Established in 2006, Twitter is currently one of the most powerful social networking platforms for scientists across the world. In a 2014 survey by Nature, about 13% of scientists reported that they regularly use Twitter mainly to follow discussion on research-related issues . I recently asked my Twitter followers to tell me the things they enjoy about ‘Science Twitter’ and/or the scientists they followed. After over a hundred responses primarily from scientists, the top two responses (> 35%) related to how scientists showcase their human side – their passion and struggles – and the sense of community established as a result. A recent study found that most followers of scientists on Twitter are scientists themselves , which is reflected in the responses I obtained. While this is great for certain aspects of science communication, it limits the power of outreaching to a wider community. However, the same study showed that the types of followers became more diverse as the number of followers increased beyond a certain threshold. While not every scientist has the interest or resources to achieve thousands of followers, there are certain ways in which scientists can improve their presence and experience in social media. Here are my top five tips on how to do this:
Tip #1 – Have a goal. As for every meeting, experiment, or grant – the outcome will depend on the execution of a well-established goal. Whether you want to engage with other scientists, keep up with the literature, provide a service, or communicate science to the public, your goal needs to be well-defined and serve as a basis for how you approach communication strategies and profile crafting (i.e. branding). If your goal is outreach, define a specific need and what public engagement means to you and your future relationship with your audience.
Tip #2 – Follow and engage with lots of people.Starting a ‘Science Twitter’ account can be intimating. You are immediately surrounded by scientists of diverse disciplines with different communication styles and expertise. Follow journals, societies, institutions, and other scientists, and try searching Twitter using hashtags. Do not be afraid to ‘sit and observe’ before launching yourself into the sea of tweets. Communication goes both ways – always remember your target audience and make your tweets relatable. Do not overwhelm the reader. Your tweets must have a purpose – think about your goal.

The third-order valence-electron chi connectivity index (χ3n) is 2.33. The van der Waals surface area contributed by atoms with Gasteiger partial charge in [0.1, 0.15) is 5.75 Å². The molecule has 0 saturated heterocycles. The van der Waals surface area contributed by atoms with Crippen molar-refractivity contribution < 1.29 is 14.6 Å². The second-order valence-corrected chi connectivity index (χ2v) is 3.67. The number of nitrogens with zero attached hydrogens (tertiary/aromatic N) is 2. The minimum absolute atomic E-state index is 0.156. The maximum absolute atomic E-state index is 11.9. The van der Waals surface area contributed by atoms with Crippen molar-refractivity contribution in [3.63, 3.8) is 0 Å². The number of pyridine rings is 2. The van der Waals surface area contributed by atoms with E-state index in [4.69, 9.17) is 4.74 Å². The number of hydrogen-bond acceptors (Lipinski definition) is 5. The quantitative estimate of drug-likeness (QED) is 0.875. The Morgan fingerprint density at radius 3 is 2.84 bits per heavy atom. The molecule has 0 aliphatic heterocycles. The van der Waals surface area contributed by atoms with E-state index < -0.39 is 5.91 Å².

Tip #3 – Be original, be you. You are a successful scientist because of certain traits that make youwho you are. Throw away the cookie cutter and the constant retweets and be your own voice. Readers will be able feel your passion and engagement through your tweets if you provide them with the right cues. Always remember that your tweets will determine the type of followers you will get. If you tweet about cars, you will be followed by car enthusiasts. If your goal is to introduce scientific research to the public, then tweet accordingly using your own style. Establishing and maintaining a consistent focus is key. Lastly, invite them to join conversations and discussions – communication is all about the audience.
Tip #4 – Find your niche.Each of us has something unique to share with the world. Something you are passionate and sufficiently skilled about. Find that distinctive feature within you and use it to convey your message. It is unlikely that your followers will remember your name, but they will remember something specific about you if you let them. I use the beauty of microscopy as a form of art to teach cell biology on Twitter. It is visually appealing, establishes a relevant context for discussion, and provides my followers something unique to remind them of my passion.
Tip #5 – Have fun. Chances are you are not going to get (directly) paid for your outreach efforts. Be confident in your area of expertise and in your approach. Learn as you go and modify your strategy as necessary, but always remember your initial goal and have fun while doing so. Twitter is a platform of network and connections – show some of your human side, too.
You may have doubts: “I don’t know, Twitter does not sound like a place for me.” That is fine! The act of tweeting is not a requirement to be on Twitter. Give it a try as a spectator first, make a few connections, and get a sense of how the system works. Always remember that we are all different with different strengths. If #SciComm is one of yourgoals, there are many other venues beyond Twitter – blogs, YouTube, podcasts, community events – with a need for passionate scientists. The world is changing. The world needs our voices and social media is giving us a stage and a microphone – invite your audience to the science that surrounds them.
Edited by Bill Sullivan, PhD, Indiana University School of Medicine.
 Van Noorden, R. (2014) Online collaboration: Scientists and the social network. Nature. 512(7513): 126-129, doi:10.1038/512126a
 Côté I.M. and Darling E.S. (2018) Scientists on Twitter: Preaching to the choir or singing from the rooftops? FACETS 3: 682–694. doi:10.1139/facets-2018-0002